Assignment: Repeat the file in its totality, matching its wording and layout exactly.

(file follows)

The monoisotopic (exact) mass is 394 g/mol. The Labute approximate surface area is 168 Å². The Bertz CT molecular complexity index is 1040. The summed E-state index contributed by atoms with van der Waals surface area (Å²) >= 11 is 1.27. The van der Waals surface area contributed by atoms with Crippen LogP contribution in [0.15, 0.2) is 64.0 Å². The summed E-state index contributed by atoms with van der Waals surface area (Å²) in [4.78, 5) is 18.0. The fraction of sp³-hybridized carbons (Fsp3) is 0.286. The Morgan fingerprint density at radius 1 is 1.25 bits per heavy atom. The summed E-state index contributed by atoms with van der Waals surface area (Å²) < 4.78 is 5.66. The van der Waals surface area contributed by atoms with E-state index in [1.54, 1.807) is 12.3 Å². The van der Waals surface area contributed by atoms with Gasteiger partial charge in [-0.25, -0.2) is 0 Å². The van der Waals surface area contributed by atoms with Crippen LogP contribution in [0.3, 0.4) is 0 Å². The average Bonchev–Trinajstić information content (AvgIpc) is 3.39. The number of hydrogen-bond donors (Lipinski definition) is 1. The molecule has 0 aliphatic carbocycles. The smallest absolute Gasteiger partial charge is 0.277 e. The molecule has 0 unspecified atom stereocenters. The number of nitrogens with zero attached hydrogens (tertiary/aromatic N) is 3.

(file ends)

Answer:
The monoisotopic (exact) mass is 394 g/mol. The Labute approximate surface area is 168 Å². The Bertz CT molecular complexity index is 1040. The summed E-state index contributed by atoms with van der Waals surface area (Å²) >= 11 is 1.27. The van der Waals surface area contributed by atoms with Crippen LogP contribution in [0.15, 0.2) is 64.0 Å². The summed E-state index contributed by atoms with van der Waals surface area (Å²) in [4.78, 5) is 18.0. The fraction of sp³-hybridized carbons (Fsp3) is 0.286. The Morgan fingerprint density at radius 1 is 1.25 bits per heavy atom. The summed E-state index contributed by atoms with van der Waals surface area (Å²) < 4.78 is 5.66. The van der Waals surface area contributed by atoms with E-state index in [1.54, 1.807) is 12.3 Å². The van der Waals surface area contributed by atoms with Gasteiger partial charge in [-0.25, -0.2) is 0 Å². The van der Waals surface area contributed by atoms with Crippen LogP contribution in [0.3, 0.4) is 0 Å². The average Bonchev–Trinajstić information content (AvgIpc) is 3.39. The number of hydrogen-bond donors (Lipinski definition) is 1. The molecule has 0 aliphatic carbocycles. The smallest absolute Gasteiger partial charge is 0.277 e. The molecule has 0 unspecified atom stereocenters. The number of nitrogens with zero attached hydrogens (tertiary/aromatic N) is 3.